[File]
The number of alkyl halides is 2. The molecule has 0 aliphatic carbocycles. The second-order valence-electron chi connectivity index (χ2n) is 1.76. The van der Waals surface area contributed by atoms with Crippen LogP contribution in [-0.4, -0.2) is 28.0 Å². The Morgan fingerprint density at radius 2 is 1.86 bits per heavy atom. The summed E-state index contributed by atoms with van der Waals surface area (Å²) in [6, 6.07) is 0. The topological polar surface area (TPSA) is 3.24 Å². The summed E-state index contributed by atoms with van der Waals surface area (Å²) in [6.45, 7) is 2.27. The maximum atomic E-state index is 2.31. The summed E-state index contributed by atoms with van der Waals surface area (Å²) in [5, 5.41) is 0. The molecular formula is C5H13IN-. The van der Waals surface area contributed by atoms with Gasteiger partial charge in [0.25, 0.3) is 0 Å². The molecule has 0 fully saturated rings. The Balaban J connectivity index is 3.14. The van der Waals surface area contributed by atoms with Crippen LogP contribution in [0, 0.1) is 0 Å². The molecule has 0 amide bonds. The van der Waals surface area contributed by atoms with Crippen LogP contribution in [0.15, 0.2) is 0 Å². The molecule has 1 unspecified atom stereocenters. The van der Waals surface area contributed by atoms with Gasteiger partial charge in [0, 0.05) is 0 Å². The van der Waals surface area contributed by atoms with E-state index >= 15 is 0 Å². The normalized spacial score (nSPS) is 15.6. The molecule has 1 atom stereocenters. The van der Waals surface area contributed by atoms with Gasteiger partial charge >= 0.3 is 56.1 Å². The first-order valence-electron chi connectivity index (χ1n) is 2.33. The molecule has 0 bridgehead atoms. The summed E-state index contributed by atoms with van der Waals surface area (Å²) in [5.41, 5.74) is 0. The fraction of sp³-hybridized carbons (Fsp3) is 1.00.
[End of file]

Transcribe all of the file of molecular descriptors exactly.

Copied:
The number of alkyl halides is 2. The molecule has 0 aliphatic carbocycles. The second-order valence-electron chi connectivity index (χ2n) is 1.76. The van der Waals surface area contributed by atoms with Crippen LogP contribution in [-0.4, -0.2) is 28.0 Å². The Morgan fingerprint density at radius 2 is 1.86 bits per heavy atom. The summed E-state index contributed by atoms with van der Waals surface area (Å²) in [6, 6.07) is 0. The topological polar surface area (TPSA) is 3.24 Å². The summed E-state index contributed by atoms with van der Waals surface area (Å²) in [6.45, 7) is 2.27. The maximum atomic E-state index is 2.31. The summed E-state index contributed by atoms with van der Waals surface area (Å²) in [5, 5.41) is 0. The molecular formula is C5H13IN-. The van der Waals surface area contributed by atoms with Gasteiger partial charge in [0.25, 0.3) is 0 Å². The molecule has 0 fully saturated rings. The Balaban J connectivity index is 3.14. The van der Waals surface area contributed by atoms with Crippen LogP contribution in [0, 0.1) is 0 Å². The molecule has 0 amide bonds. The van der Waals surface area contributed by atoms with Crippen LogP contribution in [0.15, 0.2) is 0 Å². The molecule has 1 unspecified atom stereocenters. The van der Waals surface area contributed by atoms with Gasteiger partial charge in [0, 0.05) is 0 Å². The van der Waals surface area contributed by atoms with E-state index >= 15 is 0 Å². The normalized spacial score (nSPS) is 15.6. The molecule has 1 atom stereocenters. The van der Waals surface area contributed by atoms with Gasteiger partial charge >= 0.3 is 56.1 Å². The first-order valence-electron chi connectivity index (χ1n) is 2.33. The molecule has 0 bridgehead atoms. The summed E-state index contributed by atoms with van der Waals surface area (Å²) in [5.41, 5.74) is 0. The fraction of sp³-hybridized carbons (Fsp3) is 1.00.